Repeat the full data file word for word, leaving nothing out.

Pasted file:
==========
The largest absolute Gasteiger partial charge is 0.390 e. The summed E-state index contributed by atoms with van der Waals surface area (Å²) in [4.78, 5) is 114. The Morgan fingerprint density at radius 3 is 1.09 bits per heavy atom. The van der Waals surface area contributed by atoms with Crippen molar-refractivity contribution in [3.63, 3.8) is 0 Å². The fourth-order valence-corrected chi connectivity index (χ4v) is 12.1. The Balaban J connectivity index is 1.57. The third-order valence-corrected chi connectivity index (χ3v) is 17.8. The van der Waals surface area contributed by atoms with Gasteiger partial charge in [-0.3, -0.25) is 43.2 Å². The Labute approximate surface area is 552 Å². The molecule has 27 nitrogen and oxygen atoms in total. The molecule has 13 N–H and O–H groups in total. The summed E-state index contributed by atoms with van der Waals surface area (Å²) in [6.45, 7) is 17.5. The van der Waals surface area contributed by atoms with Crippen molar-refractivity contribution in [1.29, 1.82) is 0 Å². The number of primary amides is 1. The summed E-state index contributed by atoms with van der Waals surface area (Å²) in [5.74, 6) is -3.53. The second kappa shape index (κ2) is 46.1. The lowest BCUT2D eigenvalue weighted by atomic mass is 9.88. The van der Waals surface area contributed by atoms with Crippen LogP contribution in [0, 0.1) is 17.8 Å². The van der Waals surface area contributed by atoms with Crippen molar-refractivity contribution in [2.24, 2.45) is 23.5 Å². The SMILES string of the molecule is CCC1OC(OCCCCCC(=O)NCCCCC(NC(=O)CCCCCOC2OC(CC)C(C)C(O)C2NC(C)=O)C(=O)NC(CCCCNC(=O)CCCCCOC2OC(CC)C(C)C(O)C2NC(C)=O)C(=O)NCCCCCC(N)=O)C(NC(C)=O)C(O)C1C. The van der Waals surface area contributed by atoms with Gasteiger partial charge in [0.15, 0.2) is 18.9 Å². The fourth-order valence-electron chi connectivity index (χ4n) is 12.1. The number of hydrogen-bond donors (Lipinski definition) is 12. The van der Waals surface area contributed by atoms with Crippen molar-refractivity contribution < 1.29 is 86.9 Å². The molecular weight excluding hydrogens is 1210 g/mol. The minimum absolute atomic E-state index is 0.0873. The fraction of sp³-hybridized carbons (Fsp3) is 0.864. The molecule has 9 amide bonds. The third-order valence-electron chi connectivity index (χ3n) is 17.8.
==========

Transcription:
The largest absolute Gasteiger partial charge is 0.390 e. The summed E-state index contributed by atoms with van der Waals surface area (Å²) in [4.78, 5) is 114. The Morgan fingerprint density at radius 3 is 1.09 bits per heavy atom. The van der Waals surface area contributed by atoms with Crippen molar-refractivity contribution in [3.63, 3.8) is 0 Å². The fourth-order valence-corrected chi connectivity index (χ4v) is 12.1. The Balaban J connectivity index is 1.57. The third-order valence-corrected chi connectivity index (χ3v) is 17.8. The van der Waals surface area contributed by atoms with Gasteiger partial charge in [-0.3, -0.25) is 43.2 Å². The Labute approximate surface area is 552 Å². The molecule has 27 nitrogen and oxygen atoms in total. The molecule has 13 N–H and O–H groups in total. The summed E-state index contributed by atoms with van der Waals surface area (Å²) in [6.45, 7) is 17.5. The van der Waals surface area contributed by atoms with Crippen molar-refractivity contribution in [1.29, 1.82) is 0 Å². The number of primary amides is 1. The summed E-state index contributed by atoms with van der Waals surface area (Å²) in [5.74, 6) is -3.53. The second kappa shape index (κ2) is 46.1. The lowest BCUT2D eigenvalue weighted by atomic mass is 9.88. The van der Waals surface area contributed by atoms with Crippen LogP contribution in [0, 0.1) is 17.8 Å². The van der Waals surface area contributed by atoms with Crippen molar-refractivity contribution in [2.24, 2.45) is 23.5 Å². The SMILES string of the molecule is CCC1OC(OCCCCCC(=O)NCCCCC(NC(=O)CCCCCOC2OC(CC)C(C)C(O)C2NC(C)=O)C(=O)NC(CCCCNC(=O)CCCCCOC2OC(CC)C(C)C(O)C2NC(C)=O)C(=O)NCCCCCC(N)=O)C(NC(C)=O)C(O)C1C. The van der Waals surface area contributed by atoms with Gasteiger partial charge in [0.15, 0.2) is 18.9 Å². The fourth-order valence-electron chi connectivity index (χ4n) is 12.1. The number of hydrogen-bond donors (Lipinski definition) is 12. The van der Waals surface area contributed by atoms with Crippen molar-refractivity contribution < 1.29 is 86.9 Å². The molecular weight excluding hydrogens is 1210 g/mol. The minimum absolute atomic E-state index is 0.0873. The fraction of sp³-hybridized carbons (Fsp3) is 0.864. The molecule has 9 amide bonds. The third-order valence-electron chi connectivity index (χ3n) is 17.8.